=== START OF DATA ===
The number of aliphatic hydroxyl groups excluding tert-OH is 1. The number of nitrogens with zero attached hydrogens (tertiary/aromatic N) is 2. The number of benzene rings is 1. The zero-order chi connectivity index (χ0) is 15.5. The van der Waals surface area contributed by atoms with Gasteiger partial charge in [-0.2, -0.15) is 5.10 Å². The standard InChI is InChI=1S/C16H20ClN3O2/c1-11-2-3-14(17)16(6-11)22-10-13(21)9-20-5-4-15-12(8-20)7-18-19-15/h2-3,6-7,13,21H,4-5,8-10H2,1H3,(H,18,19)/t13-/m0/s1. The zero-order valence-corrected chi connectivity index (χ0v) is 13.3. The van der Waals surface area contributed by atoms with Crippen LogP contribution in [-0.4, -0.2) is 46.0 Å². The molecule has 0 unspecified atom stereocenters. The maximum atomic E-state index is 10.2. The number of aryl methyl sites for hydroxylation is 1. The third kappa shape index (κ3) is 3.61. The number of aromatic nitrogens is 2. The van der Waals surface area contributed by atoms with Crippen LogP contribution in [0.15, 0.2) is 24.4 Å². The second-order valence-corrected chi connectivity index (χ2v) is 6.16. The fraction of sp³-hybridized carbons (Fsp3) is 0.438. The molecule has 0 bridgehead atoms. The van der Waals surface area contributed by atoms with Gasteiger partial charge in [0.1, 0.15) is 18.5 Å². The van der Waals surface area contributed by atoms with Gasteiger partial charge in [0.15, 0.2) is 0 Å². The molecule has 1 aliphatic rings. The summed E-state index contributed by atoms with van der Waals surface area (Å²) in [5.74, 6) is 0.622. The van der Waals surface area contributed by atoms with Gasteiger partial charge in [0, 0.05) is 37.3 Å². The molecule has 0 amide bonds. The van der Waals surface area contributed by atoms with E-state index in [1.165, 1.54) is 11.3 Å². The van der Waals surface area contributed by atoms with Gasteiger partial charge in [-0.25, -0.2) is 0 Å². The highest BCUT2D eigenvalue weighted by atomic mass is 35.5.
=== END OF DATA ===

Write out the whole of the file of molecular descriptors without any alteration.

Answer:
The number of aliphatic hydroxyl groups excluding tert-OH is 1. The number of nitrogens with zero attached hydrogens (tertiary/aromatic N) is 2. The number of benzene rings is 1. The zero-order chi connectivity index (χ0) is 15.5. The van der Waals surface area contributed by atoms with Gasteiger partial charge in [-0.2, -0.15) is 5.10 Å². The standard InChI is InChI=1S/C16H20ClN3O2/c1-11-2-3-14(17)16(6-11)22-10-13(21)9-20-5-4-15-12(8-20)7-18-19-15/h2-3,6-7,13,21H,4-5,8-10H2,1H3,(H,18,19)/t13-/m0/s1. The zero-order valence-corrected chi connectivity index (χ0v) is 13.3. The van der Waals surface area contributed by atoms with Crippen LogP contribution in [-0.4, -0.2) is 46.0 Å². The molecule has 0 unspecified atom stereocenters. The maximum atomic E-state index is 10.2. The number of aryl methyl sites for hydroxylation is 1. The third kappa shape index (κ3) is 3.61. The number of aromatic nitrogens is 2. The van der Waals surface area contributed by atoms with Crippen LogP contribution in [0.15, 0.2) is 24.4 Å². The second-order valence-corrected chi connectivity index (χ2v) is 6.16. The fraction of sp³-hybridized carbons (Fsp3) is 0.438. The molecule has 0 bridgehead atoms. The van der Waals surface area contributed by atoms with Gasteiger partial charge in [0.1, 0.15) is 18.5 Å². The van der Waals surface area contributed by atoms with Gasteiger partial charge in [0.15, 0.2) is 0 Å². The molecule has 1 aliphatic rings. The summed E-state index contributed by atoms with van der Waals surface area (Å²) in [5.74, 6) is 0.622. The van der Waals surface area contributed by atoms with Gasteiger partial charge in [0, 0.05) is 37.3 Å². The molecule has 0 amide bonds. The van der Waals surface area contributed by atoms with E-state index in [1.165, 1.54) is 11.3 Å². The van der Waals surface area contributed by atoms with Gasteiger partial charge in [-0.25, -0.2) is 0 Å². The highest BCUT2D eigenvalue weighted by atomic mass is 35.5.